Competition Commission says car insurance is too expensiveThe Competition Commission has said that the complex nature of the claims process is making motor insurance premiums too high. Their investigation has revealed that the cost of replacement cars and repairs being paid by insurers for at-fault customers is inflating premiums. The Commission also reported that accident damage repairs are too often sub-standard.
The Competition Commission has said that the complex nature of the claims process is making motor insurance premiums too high. Their investigation has revealed that the cost of replacement cars and repairs being paid by insurers for at-fault customers is inflating premiums. The Commission also reported that accident damage repairs are too often sub-standard. Surprisingly, despite what seems like stiff competition online from the price comparison websites, the Commission also raised questions about the difficulties motorists can have in uncovering the best value policies for their specific needs.
The Competition Commission has been investigating the private insurance market for over a year. This investigation followed the £11 billion industry being referred to the Commission by the Office of Fair Trading (OFT). The Commission's initial study showed that the motor insurance market was not functioning correctly in obtaining best value for motorists and a full investigation was launched. In a complex report on findings, the Commission said that premiums were being increased because insurers of not at fault drivers arrange for a replacement car and repairs but pass these cost onto the at-fault driver's insurance company. Because the not at fault insurance company are not footing the bill, they have little incentive to keep these costs down.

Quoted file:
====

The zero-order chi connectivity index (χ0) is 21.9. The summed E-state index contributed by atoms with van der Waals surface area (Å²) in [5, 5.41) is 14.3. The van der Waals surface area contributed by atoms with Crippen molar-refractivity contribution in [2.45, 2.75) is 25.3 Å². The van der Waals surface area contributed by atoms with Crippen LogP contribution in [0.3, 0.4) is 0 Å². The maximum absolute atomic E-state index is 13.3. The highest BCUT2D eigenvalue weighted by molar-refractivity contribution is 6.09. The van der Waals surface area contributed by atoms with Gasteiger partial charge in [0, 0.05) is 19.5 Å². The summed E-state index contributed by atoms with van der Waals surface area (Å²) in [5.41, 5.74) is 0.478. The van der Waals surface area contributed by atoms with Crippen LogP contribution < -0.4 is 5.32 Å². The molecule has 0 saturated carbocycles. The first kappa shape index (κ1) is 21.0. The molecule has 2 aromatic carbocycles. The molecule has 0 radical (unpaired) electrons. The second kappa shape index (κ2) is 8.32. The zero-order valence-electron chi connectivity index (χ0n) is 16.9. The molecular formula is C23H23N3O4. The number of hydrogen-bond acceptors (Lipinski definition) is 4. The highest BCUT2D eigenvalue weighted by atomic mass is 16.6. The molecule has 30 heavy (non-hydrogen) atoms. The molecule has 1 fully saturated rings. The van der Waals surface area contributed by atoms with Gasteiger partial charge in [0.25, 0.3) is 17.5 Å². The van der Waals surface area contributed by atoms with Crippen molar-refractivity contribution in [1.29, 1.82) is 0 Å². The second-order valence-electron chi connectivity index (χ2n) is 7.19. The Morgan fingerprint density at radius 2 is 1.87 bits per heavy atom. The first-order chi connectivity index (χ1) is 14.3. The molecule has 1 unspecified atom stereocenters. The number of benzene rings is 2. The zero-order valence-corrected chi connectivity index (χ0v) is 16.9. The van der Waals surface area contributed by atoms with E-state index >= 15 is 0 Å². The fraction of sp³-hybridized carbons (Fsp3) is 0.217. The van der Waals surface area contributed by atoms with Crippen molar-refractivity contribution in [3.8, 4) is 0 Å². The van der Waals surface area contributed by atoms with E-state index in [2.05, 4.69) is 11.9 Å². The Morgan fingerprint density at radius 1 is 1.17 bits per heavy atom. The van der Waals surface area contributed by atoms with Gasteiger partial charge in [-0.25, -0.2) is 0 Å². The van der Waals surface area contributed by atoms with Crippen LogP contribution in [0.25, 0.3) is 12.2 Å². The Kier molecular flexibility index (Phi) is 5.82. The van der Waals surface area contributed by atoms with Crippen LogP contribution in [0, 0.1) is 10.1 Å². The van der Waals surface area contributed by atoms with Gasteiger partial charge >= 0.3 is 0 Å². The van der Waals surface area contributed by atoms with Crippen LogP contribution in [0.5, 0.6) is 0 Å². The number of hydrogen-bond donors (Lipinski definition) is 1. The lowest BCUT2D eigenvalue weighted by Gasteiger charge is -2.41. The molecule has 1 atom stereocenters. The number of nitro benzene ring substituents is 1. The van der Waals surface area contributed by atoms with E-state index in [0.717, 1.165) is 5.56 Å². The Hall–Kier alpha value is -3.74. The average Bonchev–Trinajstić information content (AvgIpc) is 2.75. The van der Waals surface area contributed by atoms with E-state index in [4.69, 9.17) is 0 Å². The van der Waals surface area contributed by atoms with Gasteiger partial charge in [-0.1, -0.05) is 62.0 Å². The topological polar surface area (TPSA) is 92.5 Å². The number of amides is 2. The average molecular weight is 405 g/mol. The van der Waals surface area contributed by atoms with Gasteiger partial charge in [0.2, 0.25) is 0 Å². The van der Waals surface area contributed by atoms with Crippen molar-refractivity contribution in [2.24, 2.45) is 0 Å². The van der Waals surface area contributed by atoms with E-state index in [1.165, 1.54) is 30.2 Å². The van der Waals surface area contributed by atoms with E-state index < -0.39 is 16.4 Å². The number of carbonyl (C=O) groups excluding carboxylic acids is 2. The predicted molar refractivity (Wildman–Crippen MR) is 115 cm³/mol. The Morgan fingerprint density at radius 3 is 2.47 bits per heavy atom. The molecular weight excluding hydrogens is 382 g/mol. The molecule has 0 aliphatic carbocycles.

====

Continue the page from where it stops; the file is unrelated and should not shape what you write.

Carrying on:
The report stated: "This separation of control and liability creates a chain of interactions which result in higher costs for replacement cars and for repairs being passed on to at-fault insurers. The Commission estimates the extra premium costs to be between £150m and £200m a year. There is insufficient incentive for insurers to keep costs down even though they are themselves on the receiving end of the problem."
The Commission will now undertake work to identify ways of correcting these issues and will publish a final report in September 2014. Options being considered include capping the cost of a replacement vehicle or transferring the onus for providing the replacement vehicle to the not at fault driver's insurers.
Other concerns identified by the Commission include a large percentage of substandard repairs, an absence of clarity around policy add-on pricing and non-competitive 'price-parity' agreements between insurers and price comparison websites that prevent policies being offered cheaper elsewhere.
Spokesman for the Association of British Insurers, James Dalton, commented: "These possible remedies are a further step along the road to getting a market that enables insurers to deliver fully for consumers. We look forward to continuing to engage with the Competition Commission as it carries forward its work and we hope that this will lead to further improvements in the market and lower premiums for customers."
Posted by Edwin Miles on